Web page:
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UK Subsidises Fossil Fuels By £10bn A Year–Claims EU

May 11, 2020

By Paul Homewood

h/t Pat Swords

 

Last year the EU published their quinquennial report on energy prices:

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https://ec.europa.eu/energy/data-analysis/energy-prices-and-costs_en?redir=1#documents 

As Pat noted, national governments collected €280 billion (roughly 1.9% of EU GDP) through energy taxation. Meanwhile, €76 billion was paid out in subsidies for renewables.

 

As well as subsidies for renewables, however, the EU regularly claims that large subsidies are also paid out for fossil fuels, with the EU putting the cost at €55 billion in 2016.

Of this, they claim that the UK accounts for about €12 billion, the highest country total.

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I have seen claims like this from many sources, but have never been able to find a breakdown. Even BEIS did not know, when I asked them.

But I have managed to track the analysis down via the Trinomics study, quoted above, details of which are here. in turn, Trinomics give the OECD as their source of data, here.

This link leads to a tool, which gives the detail we need. According to the OECD, the main items of UK fossil fuel subsidies in 2017 were:

 

Reduced VAT on domestic electricity/gas – £4649 million

This is set at 5%, instead of the standard rate of 20%, so the argument goes that the government is foregoing income, thus costing the taxpayer.

I have commented on this before, and, to repeat, nobody would seriously regard this as a subsidy for fossil fuels, any more than zero rating for food means that the govt is subsidising food.

Even if a reduced rate of tax is counted as a subsidy, this is a energy subsidy for consumers, not for fossil fuels

Tied Oils Scheme – £1280 million

This relates to exemption from excise duties where oil is not used as fuel for any engine, motor or other machinery or heating fuel.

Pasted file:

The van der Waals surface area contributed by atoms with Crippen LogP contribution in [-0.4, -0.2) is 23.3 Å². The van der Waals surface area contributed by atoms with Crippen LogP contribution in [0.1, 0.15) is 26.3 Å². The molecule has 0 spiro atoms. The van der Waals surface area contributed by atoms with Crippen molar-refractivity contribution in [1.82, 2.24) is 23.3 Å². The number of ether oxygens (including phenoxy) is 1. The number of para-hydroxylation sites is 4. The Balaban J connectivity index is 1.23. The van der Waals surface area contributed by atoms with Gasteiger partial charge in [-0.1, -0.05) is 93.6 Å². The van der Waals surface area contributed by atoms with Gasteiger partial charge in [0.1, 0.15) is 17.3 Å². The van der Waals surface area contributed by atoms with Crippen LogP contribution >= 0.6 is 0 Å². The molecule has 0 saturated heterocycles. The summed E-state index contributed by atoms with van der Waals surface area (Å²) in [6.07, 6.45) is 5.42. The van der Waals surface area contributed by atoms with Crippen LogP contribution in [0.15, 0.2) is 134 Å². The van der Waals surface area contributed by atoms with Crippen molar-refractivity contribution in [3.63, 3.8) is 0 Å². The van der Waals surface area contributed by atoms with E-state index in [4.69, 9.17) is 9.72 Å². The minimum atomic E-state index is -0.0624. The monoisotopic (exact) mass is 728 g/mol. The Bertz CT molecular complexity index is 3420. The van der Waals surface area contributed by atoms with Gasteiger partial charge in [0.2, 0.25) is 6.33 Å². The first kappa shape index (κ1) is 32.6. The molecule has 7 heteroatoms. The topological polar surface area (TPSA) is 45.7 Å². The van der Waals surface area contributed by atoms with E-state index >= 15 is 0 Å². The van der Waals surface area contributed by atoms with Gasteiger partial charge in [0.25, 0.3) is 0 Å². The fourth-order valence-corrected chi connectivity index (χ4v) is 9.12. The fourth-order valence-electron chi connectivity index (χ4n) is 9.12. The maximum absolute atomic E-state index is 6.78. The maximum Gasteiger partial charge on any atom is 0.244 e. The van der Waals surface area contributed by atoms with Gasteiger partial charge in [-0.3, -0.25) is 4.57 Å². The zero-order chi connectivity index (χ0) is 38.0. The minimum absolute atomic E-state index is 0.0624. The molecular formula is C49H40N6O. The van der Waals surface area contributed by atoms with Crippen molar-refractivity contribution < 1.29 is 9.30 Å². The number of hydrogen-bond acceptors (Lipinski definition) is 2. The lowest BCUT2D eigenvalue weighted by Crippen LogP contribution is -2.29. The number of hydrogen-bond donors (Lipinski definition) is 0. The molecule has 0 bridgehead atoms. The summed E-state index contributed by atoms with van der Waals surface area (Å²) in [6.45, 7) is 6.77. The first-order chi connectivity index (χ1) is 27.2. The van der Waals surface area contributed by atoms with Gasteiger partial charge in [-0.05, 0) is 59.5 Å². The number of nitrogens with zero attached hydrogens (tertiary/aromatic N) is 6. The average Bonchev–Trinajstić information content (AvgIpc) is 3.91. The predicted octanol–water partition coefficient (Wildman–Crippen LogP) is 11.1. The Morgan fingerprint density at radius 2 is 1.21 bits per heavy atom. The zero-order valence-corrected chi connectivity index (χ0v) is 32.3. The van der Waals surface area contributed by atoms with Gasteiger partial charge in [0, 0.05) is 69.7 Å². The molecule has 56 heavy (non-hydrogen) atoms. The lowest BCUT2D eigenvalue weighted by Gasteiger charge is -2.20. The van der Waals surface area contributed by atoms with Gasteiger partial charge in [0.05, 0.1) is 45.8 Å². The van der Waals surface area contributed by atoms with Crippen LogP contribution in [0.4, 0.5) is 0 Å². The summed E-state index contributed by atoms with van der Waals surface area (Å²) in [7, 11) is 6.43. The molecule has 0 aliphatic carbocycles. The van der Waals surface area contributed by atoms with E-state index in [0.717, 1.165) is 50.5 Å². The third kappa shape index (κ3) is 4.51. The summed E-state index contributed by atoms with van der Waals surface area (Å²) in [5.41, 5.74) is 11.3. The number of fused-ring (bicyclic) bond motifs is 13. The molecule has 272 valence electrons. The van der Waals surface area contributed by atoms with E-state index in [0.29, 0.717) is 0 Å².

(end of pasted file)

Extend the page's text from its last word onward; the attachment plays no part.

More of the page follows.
I gather this relates to industrial use, such as mineral oils for lubrication.

This exemption goes back many years and clearly is not a subsidy for fossil fuels in any shape or form.

Exemption from the Climate Change Levy (CCL) – £890 million

In short, businesses have to pay CCL on various forms of energy. However, a range of exemptions apply, such as companies who already have Climate Change Agreements in force, supplies not for use in the UK, and supplies to CHP stations.

All exemptions relate to specific circumstances of the users, mainly because they either have nothing to do with climate change, or because the companies are already taking action anyway.

Again they are not a subsidy fossil fuels.

North Sea Oil Capital Allowances – £1744 million

“Tax breaks” such as these are favourite targets of the eco-left, who love to present them as Big Oil receiving hand outs from the taxpayer. But this is never the case.

In this instance, it means that companies can claim 100% of capital expenditure in the first year as a taxable allowance, when paying corporation tax. This is a common arrangement for many industries.

Without this rule, oil companies would simply write off the capital expenditure in stages over several years. First year write off simply means paying less tax in the first year, but more in subsequent years, with the total being the same at the end.

Tax breaks like this are simply part of the overall tax regime, which brings in billions of extra tax from North Sea Oil every year, on top of ordinary Corporation Tax,

To split out one particular component is cherry picking.

North Sea Oil Decommissioning Costs – £519 million

Another tax break.